Cold Hands and Royal Mail – a Disappointing Day

Sorry, I have become erratic in my posting again.

However, it’s a case of swings and roundabouts and, in the matter of napping, I have become much more consistent. I suppose it all depends on whether I want to be known for my ability to write, or my ability to sleep through the boring bits on TV. The amazing thing is that I can sleep for a couple of hours in a chair, get up and start doing something. In a bed, which is supposedly designed for sleep, I can still only sleep for a couple of hours at a time, and wake up feeling like I’ve been tied in a knot.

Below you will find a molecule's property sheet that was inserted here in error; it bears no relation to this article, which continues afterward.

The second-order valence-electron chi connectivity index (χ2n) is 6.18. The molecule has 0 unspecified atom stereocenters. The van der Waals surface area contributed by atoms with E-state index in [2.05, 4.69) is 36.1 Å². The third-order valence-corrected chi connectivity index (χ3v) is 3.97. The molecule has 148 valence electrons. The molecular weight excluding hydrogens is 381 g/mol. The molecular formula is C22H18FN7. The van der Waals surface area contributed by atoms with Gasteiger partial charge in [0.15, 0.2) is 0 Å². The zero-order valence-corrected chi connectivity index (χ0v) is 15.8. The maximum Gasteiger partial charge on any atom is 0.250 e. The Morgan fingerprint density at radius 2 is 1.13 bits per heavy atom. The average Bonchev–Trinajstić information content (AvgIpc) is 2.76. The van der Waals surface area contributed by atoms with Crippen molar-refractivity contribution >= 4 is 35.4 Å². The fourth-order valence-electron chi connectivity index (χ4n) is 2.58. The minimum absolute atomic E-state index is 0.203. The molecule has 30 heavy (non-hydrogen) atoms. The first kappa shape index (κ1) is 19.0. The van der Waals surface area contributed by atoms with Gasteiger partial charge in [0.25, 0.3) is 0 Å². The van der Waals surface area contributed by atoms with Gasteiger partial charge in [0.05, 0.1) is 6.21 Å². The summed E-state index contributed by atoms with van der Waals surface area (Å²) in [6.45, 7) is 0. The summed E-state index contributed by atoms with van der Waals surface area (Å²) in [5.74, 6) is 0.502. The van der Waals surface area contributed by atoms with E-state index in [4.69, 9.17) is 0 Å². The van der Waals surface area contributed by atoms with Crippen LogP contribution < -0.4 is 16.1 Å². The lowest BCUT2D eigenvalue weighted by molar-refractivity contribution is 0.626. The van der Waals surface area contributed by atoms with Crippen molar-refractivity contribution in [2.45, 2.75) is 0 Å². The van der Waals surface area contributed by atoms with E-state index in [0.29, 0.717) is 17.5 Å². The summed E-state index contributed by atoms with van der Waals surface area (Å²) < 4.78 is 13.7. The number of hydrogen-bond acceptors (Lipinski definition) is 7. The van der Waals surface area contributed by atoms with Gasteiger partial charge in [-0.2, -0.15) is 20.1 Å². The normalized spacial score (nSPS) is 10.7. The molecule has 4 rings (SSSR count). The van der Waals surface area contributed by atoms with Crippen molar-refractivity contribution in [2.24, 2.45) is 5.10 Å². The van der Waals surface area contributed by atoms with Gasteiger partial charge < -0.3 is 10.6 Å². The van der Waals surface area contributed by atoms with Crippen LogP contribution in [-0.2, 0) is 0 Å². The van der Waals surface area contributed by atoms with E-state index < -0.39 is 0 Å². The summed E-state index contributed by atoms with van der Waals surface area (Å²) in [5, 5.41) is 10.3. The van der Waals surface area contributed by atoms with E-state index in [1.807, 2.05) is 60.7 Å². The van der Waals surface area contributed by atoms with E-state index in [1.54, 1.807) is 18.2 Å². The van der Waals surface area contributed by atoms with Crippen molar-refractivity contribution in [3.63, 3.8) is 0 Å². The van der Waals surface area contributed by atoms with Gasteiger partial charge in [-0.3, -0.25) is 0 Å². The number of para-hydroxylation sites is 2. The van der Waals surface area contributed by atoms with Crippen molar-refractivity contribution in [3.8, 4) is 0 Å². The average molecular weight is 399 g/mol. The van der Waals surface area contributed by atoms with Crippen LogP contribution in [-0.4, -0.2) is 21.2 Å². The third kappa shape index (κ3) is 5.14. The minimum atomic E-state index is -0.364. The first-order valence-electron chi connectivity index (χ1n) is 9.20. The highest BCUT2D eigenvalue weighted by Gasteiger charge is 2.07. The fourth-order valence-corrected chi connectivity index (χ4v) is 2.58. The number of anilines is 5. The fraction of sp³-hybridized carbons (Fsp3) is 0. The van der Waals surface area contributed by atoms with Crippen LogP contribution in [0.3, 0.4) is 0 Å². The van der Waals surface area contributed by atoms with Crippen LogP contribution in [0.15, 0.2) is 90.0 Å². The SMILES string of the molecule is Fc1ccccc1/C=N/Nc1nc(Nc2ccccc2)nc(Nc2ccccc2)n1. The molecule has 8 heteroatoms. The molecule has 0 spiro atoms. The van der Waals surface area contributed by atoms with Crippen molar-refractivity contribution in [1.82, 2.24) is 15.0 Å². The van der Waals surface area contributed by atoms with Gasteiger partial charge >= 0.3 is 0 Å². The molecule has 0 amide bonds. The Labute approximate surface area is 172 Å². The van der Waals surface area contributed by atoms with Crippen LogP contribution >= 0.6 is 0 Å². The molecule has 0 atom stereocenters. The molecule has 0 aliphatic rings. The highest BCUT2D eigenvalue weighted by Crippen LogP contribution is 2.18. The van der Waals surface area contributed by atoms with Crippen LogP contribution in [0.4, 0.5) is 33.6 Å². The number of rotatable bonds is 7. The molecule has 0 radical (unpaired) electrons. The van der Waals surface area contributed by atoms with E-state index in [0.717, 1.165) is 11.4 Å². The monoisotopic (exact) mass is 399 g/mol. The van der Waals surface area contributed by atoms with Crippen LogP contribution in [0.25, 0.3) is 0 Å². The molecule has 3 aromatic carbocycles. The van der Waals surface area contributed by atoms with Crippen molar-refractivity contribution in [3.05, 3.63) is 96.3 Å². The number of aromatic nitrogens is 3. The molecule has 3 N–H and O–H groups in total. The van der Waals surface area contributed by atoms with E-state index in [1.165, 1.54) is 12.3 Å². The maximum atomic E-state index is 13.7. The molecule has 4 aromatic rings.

It is, I suppose, part of the process of growing old, and I am now starting to realise the significance of my father’s words on the subject as he grew older.

I worked today, despite it being Wednesday, as the owner was due back from holiday and we wanted to ensure a seamless transition. I can have time off, or the money. If I have the time off I will end up sitting in a cold house waiting for Julia to come home, so I may as well go to work.

As I cleared the frost from the car this morning, my hands became so cold that I couldn’t get the seat belt on when I got in the car. That’s the trouble with being in a country that doesn’t have enough winter to prepare for it properly.